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A while back I posted a diary about how digitalization, convergence, and automation are creating an unprecedented reduction in employment.  Yesterday, I compared two companies in the same industry in order to point out the disparity in worker productivity.  Either time, I heard from people who pointed out that I was falling prey to the Luddite Fallacy, and that new technologies and new industries will come around and create new employment opportunities.

Being that this has become something of an obsession in my futurist brain, I spent this morning crunching the numbers even more, and the results are nothing more than alarming.  The jobs are disappearing and they are not coming back; at least not in a way that will get us anywhere near full employment ever again.

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In the ongoing discussions about unemployment and how to get people back to work, the issue of automation is, in my opinion, too often ignored.  Politicians and the media tend to get focused on red meat topics like off-shoring and NAFTA, all the while brushing aside what I believe to be the largest challenge to current employment, let alone job growth.

Case in point:  Company A has been in existence for nearly a half-century, and generates slightly over $192,000 in revenue per employee.  Company B has been around for fifteen years, and generates nearly $1.18 million in revenue per employee.

Here is the rub:  Both Company A and Company B are in the exact same industry.

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Amidst all of the animated discussion about what it will take to create millions of jobs today's climate, there is plenty of talk about what are the best means to do so, whether they be infrastructure spending, tax cuts, education, etc.  One thing that I have noticed is missing from the discussion is the concept of paradigm shift.  We are in the early stages of the shift from the information age to the digital age, and the unprecedented, exponential upswing in creative destruction is likely to eliminate more jobs than can be created in the years to come.

Come past the fold for more.  I would suggest, however, that the Luddites stay out; this may be too much for them to take.

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This started a couple of hours ago and is continuing into the evening.  Not really sure who this person is, other than we went to high school and she looks really good in a bikini.  Names will be withheld to protect the innocent and/or ignorant.

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Sun Apr 19, 2009 at 12:47 PM PDT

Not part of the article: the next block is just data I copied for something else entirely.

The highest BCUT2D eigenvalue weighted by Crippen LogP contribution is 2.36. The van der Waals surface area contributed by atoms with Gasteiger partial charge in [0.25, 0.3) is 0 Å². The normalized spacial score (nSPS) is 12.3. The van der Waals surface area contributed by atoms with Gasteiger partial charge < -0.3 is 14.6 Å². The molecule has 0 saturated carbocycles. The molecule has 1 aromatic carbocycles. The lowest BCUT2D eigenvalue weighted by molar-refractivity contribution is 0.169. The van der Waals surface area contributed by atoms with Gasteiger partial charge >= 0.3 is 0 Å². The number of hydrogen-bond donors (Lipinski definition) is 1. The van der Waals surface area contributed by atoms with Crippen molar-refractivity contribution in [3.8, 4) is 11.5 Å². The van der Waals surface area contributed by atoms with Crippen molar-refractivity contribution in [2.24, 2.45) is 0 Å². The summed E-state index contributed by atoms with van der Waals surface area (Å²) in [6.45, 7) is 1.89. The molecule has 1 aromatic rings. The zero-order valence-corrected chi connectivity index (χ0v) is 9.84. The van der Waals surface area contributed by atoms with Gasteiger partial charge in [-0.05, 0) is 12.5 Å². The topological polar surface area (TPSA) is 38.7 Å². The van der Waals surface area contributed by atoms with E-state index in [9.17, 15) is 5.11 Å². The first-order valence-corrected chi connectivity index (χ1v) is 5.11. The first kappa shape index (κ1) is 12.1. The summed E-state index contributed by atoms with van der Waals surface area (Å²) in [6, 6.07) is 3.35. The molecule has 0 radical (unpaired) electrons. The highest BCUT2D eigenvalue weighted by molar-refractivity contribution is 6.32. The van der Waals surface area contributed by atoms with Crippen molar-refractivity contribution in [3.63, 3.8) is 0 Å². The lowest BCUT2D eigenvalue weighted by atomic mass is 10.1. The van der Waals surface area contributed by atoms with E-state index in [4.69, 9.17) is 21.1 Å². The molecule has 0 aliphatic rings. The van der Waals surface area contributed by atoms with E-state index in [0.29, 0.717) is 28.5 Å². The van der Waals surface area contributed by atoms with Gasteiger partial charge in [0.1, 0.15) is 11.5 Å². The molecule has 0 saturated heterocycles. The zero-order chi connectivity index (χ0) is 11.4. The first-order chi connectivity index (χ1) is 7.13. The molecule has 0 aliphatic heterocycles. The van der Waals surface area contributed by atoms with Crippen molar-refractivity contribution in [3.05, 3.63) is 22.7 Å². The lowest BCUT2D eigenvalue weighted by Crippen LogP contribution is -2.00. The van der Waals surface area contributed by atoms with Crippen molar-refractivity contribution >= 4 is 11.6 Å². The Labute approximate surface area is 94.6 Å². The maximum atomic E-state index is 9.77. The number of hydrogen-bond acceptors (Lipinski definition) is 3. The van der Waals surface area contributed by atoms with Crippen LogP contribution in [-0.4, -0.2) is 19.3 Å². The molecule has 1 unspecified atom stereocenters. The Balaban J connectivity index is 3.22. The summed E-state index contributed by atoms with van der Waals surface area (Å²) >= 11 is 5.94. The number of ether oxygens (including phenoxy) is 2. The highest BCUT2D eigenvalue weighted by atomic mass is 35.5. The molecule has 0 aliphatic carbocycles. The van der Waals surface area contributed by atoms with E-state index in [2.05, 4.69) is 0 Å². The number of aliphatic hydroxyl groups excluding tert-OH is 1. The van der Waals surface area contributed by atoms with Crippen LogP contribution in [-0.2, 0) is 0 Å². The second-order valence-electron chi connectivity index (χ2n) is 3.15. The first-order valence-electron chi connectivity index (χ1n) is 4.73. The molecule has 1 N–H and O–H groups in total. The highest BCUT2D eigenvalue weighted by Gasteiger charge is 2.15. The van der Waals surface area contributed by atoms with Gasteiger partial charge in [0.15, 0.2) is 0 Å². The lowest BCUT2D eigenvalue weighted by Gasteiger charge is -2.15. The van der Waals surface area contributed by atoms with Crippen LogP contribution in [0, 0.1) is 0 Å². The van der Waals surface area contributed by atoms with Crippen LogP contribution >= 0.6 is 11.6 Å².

It's the Hannity & Beck Show!

by jeffinfremont

Lately, it seems that the right wing punditocracy is throwing about terms as if they were interchangeable.  One day a guy's a socialist, the next day he's a communist, one week later he's a fascist, and who knows what's next:  A collectivist Stalinist neo-bolshevist?

For some reason, the whole thing reminded me of a classic comedy bit.  That being said, I offer you a re-imagining for our modern times:  Sean Hannity and Glenn Beck in "Who's a Socialist?"

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I recently caught wind of this event, which is to be held this Friday.  Mr. Beck is encouraging his viewers to gather together to watch some sort of presentation on FOX News at 5pm EDT.  At first glance, it might just seem like some sort of attempt to rally the conservative base, but based upon the timing, I'm beginning to wonder if there isn't something more insidious going on.

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Every weekday, it seems to happen:  The Dow Jones Industrial Average, widely embraced as the ultimate indicator of the overall health of the economy, take some kind of hit, then the bankers, financial analysts, and Republicans get in front of a camera and blame President Obama for it.

It must seem simplistic to even a casual observer of the market, but it has caught on as a narrative with the mainstream media.  And given the number of albatrosses that are being allowed to hang around the neck of The Dow, it bodes the question:  Is this widely accepted benchmark of the economy being held down for political gain?

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One of the big lessons learned from this past election is how much of an impact ordinary people can have in a collective effort.  Barack Obama raised more money than any candidate in history, largely due to the small contributions of everyday Americans.  We witnessed similar efforts take fruit in other campaigns, most memorably after Michelle Bachmann's Hardball incident.  I want to share my own little effort to see how much good can come from the collective effort of everyday people.

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David Horsey is a Pulitzer Prize-winning editorial cartoonist for the Seattle Post-Intelligencer.  With his latest entry, he hammers down a concept that we all need to promote.  It's no longer the Republican Party; it's now The Rush Limbaugh Party.

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If there is one good thing I can say about Republicans, it's that they really know how to stay on message and create an ongoing narrative.  For the past thirty years, they have managed to turn "liberal", "socialist", "wealth re-distribution", and "government spending" into four-letter words to a lot of independents and moderates.  We are at a particular point in history, however, where progressives can utilize this same method to all but bury the GOP in 2010.

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